The Spider

There is a spider living in our meditation room.  It wasn’t a meditation room when she got started there, just a utility room we didn’t know what to do with, empty and dark with an unused door leading outside.  She spun her web between the bottom of the door and the floor, spanning a thin crevice of daylight.

She seems to do well there, dining on wayward ants and gnats. She is not a large spider, just a little grayish one, speckled like an egg with a bulbous, slightly pointy abdomen and graceful legs; about the size of a nickel, legs and all.

The spider lived there in the unused room for a month or two.  I watched her web with interest.  When a spider stays in one place and one can observe her habits and rhythms, it is endlessly entertaining.  The life of a spider is a fascinating thing.

Christmas gave way to New Year’s.  My mother, who was sick, grew sicker still.  We needed solace.  My husband suggested that we convert the utility room into a meditation room.  And so, on New Year’s Day 2012, we carried in candles, pillows, and crystals.

I was sure the flurry of activity in the formerly forgotten room would make Charlotte – for that’s what we named her in a fit of originality – depart.  It’s a small room, cozy at best, cramped at worst, but we respected the spider as best we could, and there she stayed.

We bought a silk rag rug that stretches from wall to wall.  Charlotte scarcely waved a leg when I carefully slid it under her web.  I hung a decorative scarf across the door until it nearly draped in front of Charlotte.  She expanded her web to incorporate the new piece of fabric.  She even ducks behind it at times and seems to enjoy the added privacy in her newly public space. In my pack of Native American medicine cards, I found a spider card featuring a drawing of a spider that looks so much like Charlotte it’s uncanny.  I placed the card in Charlotte’s corner.  She leaves that alone.

I don’t know how long spiders live.  She lets the husks of her prey fall to the floor but leaves her shed exoskeletons in the web.  There are several.  Apparently she is thriving.

Mom has since died, and my family seeks refuge in the meditation room often.  We light candles and burn incense.  Charlotte does not seem easily disturbed by the new décor or our activities.  I like to think she feels honored, though that’d be ascribing complex emotions to a simple spider. Of course I cannot know how, or if, a spider thinks and feels.

What I do know is that her presence pleases me.  That she has chosen to stay feels like a validation and a blessing of our special space.  Each morning I check, and I am glad to see she is still there.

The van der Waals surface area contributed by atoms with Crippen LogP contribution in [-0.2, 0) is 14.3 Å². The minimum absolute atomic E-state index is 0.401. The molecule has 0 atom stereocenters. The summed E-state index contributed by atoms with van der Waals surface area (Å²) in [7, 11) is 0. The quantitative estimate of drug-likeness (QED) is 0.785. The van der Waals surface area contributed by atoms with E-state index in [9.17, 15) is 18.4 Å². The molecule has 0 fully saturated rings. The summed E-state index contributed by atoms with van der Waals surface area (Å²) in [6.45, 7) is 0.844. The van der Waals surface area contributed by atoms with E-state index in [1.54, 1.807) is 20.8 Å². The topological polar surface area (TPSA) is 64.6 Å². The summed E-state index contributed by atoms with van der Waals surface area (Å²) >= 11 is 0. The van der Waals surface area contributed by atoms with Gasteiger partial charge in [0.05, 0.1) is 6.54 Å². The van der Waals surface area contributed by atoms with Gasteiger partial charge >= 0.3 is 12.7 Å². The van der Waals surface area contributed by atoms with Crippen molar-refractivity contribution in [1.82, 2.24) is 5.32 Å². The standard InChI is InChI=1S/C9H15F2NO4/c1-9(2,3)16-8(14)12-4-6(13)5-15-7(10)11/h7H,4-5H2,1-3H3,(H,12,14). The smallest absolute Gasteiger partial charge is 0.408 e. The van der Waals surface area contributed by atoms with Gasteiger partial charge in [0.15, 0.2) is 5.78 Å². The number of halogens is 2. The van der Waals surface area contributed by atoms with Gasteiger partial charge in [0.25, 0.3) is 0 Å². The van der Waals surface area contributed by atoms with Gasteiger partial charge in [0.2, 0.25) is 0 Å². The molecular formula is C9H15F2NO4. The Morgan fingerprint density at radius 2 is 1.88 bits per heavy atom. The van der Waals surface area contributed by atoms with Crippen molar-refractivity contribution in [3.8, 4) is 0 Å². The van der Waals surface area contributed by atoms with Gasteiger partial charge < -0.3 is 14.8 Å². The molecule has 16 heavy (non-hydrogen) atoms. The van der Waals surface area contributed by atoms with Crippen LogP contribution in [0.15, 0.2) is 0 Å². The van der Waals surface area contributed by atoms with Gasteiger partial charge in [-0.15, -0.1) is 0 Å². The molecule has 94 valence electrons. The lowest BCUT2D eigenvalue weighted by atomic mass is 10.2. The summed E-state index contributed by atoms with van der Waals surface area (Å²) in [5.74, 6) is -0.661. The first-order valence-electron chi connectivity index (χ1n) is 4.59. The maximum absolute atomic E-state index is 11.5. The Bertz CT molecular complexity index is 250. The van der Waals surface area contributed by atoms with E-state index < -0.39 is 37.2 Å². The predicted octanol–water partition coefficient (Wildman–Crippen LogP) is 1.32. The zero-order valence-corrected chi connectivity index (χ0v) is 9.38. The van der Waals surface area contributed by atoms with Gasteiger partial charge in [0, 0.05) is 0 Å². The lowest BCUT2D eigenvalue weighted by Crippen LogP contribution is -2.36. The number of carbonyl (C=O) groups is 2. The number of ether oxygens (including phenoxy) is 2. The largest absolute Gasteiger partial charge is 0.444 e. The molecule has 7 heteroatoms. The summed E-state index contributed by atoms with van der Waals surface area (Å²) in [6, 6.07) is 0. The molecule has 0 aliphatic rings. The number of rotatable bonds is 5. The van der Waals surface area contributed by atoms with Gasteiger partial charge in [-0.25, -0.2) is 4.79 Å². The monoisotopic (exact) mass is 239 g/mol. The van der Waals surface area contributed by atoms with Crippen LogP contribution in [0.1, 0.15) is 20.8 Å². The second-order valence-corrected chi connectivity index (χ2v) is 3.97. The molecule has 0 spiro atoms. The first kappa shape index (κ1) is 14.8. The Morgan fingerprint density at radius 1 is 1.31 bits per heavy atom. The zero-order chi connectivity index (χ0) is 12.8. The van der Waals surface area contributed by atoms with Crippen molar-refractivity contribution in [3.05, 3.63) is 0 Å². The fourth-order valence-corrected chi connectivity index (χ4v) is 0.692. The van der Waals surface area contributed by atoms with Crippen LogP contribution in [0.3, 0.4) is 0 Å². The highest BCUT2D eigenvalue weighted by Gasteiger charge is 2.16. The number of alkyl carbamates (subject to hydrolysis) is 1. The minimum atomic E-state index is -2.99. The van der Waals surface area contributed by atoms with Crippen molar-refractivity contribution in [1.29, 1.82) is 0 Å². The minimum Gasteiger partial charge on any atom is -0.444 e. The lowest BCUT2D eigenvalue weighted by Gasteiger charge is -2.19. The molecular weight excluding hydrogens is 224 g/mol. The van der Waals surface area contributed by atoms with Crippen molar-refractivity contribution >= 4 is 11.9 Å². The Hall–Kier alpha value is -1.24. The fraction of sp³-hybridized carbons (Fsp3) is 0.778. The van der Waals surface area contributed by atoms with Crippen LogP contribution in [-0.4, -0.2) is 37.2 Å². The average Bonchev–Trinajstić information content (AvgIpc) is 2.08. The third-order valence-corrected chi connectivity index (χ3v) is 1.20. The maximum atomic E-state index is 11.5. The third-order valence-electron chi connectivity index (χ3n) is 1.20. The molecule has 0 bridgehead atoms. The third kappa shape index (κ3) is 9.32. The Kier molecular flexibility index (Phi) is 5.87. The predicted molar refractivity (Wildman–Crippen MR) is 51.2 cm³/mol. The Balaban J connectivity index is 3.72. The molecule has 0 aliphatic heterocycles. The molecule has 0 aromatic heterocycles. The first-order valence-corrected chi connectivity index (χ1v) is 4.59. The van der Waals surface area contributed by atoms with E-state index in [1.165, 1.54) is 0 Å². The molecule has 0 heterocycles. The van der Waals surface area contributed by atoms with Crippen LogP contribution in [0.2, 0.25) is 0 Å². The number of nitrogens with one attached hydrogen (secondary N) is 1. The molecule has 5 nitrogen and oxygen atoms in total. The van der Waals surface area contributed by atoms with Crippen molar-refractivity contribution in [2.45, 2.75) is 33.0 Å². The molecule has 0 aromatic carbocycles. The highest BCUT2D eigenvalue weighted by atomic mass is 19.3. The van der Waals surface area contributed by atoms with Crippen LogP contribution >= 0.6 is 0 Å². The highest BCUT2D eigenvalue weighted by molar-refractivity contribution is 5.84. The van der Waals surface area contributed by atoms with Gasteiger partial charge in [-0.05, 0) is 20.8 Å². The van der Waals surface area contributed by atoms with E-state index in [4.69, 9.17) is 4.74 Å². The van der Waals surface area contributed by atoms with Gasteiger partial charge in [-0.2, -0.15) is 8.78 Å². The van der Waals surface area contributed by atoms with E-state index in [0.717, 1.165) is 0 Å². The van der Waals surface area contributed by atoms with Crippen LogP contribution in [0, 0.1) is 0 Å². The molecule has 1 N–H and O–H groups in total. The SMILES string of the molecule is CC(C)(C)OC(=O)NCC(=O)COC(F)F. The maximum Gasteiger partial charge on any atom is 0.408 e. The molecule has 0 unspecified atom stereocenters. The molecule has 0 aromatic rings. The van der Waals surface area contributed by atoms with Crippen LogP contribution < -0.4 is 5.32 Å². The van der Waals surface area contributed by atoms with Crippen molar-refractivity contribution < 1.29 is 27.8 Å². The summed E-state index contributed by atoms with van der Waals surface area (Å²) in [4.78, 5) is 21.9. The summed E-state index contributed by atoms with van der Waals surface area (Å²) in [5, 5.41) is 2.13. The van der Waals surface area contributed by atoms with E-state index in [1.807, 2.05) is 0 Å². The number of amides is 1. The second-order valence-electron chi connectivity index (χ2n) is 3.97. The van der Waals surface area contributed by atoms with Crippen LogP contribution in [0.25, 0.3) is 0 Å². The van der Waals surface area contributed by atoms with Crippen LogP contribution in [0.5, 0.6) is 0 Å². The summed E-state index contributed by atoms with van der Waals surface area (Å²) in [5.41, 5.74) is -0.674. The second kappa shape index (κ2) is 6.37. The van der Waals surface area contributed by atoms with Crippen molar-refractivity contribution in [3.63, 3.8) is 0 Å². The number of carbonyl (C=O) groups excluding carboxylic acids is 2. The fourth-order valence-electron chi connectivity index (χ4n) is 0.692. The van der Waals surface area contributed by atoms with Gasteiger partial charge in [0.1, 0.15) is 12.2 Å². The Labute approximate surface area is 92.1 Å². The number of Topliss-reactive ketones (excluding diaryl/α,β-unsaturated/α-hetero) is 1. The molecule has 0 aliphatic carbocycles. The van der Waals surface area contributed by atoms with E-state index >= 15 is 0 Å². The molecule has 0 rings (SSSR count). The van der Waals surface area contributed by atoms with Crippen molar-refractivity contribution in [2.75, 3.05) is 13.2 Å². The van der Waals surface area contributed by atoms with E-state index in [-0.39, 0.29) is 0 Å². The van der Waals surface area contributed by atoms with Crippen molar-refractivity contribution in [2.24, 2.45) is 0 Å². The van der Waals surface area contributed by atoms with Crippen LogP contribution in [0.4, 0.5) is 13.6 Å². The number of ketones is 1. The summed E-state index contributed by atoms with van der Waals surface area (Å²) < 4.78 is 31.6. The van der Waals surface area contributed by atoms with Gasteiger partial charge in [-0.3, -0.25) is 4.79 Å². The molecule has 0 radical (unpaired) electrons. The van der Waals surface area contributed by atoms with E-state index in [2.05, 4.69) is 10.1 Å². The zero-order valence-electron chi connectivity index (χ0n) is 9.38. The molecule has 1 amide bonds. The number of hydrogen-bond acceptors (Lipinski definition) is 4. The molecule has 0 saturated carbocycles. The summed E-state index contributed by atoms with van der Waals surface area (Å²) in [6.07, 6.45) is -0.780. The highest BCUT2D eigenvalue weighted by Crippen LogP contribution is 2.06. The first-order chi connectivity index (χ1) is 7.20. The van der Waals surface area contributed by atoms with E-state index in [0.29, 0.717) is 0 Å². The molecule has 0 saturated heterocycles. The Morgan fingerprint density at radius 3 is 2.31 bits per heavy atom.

4 thoughts on “The Spider

  1. When I first moved to Arizona, everyone thought I was crazy for feeding the spider under the stairs that led to my apartment. I was comforted that she was there each day, my first friend in the state. I even found dead flies in the apartment and I’d throw them in the web on my way to work sometimes. I found out later that she was a black widow after she got so big I could see the red hourglass on her tummy. She was beautiful. Thanks for sharing your story, and reminding me of my first companion in the state.

  2. When I first moved to Arizona, everyone thought I was crazy to feed the beautiful spider under the stairs leading to my apartment. I would even feed her dead flies I found in my apartment, throwing them into the web as I left for work. She was my first friend in the state, and it comforted me to see her there each time I came and went. I found out later that she was a black widow after she had grown so much that I could see the red hourglass on her tummy. She was beautiful! Thanks for sharing your story and reminding me of mine.

  3. I thought I was the only one who had a pet spider. It’s funny how one life can validate another life — spider can encourage human. Thanks again for your thoughts.

  4. It seems a lot of us have pet spiders! Valerie, I’m with you – black widows in my opinion mind their own business. They are slow-moving and just hang out in their webs. If I feel they are too close for comfort, I relocate them. Ed, yes, they do seem to become mascots or totems of sorts. I read an essay by Mary Oliver where she had encountered the same phenomenon. She let a spider take up residence in a stairwell, watched it with fascination as it spun egg sacs, and then had to move. She didn’t know whether to relocate the spider or leave a note for the next tenants (who may or may have not been sympathetic) with the hope that they would respect the spider and leave it alone. I think it is the mark of a writer that we pay such attention to small things – and care so much for them.

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